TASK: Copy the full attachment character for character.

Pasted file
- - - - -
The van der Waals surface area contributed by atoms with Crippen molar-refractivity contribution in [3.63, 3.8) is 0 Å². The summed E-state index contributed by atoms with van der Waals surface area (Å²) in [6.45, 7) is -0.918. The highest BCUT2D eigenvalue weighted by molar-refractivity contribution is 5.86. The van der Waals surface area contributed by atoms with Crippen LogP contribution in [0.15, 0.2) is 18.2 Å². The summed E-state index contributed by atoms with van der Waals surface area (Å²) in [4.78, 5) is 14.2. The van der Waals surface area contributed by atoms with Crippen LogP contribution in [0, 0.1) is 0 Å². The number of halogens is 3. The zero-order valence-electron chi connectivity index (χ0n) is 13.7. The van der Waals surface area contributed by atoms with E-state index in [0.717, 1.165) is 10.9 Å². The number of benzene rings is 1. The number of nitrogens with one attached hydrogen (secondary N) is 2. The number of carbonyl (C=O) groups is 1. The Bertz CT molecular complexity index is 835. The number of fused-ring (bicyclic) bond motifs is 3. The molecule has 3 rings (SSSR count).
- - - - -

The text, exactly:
The van der Waals surface area contributed by atoms with Crippen molar-refractivity contribution in [3.63, 3.8) is 0 Å². The summed E-state index contributed by atoms with van der Waals surface area (Å²) in [6.45, 7) is -0.918. The highest BCUT2D eigenvalue weighted by molar-refractivity contribution is 5.86. The van der Waals surface area contributed by atoms with Crippen LogP contribution in [0.15, 0.2) is 18.2 Å². The summed E-state index contributed by atoms with van der Waals surface area (Å²) in [4.78, 5) is 14.2. The van der Waals surface area contributed by atoms with Crippen LogP contribution in [0, 0.1) is 0 Å². The number of halogens is 3. The zero-order valence-electron chi connectivity index (χ0n) is 13.7. The van der Waals surface area contributed by atoms with E-state index in [0.717, 1.165) is 10.9 Å². The number of benzene rings is 1. The number of nitrogens with one attached hydrogen (secondary N) is 2. The number of carbonyl (C=O) groups is 1. The Bertz CT molecular complexity index is 835. The number of fused-ring (bicyclic) bond motifs is 3. The molecule has 3 rings (SSSR count).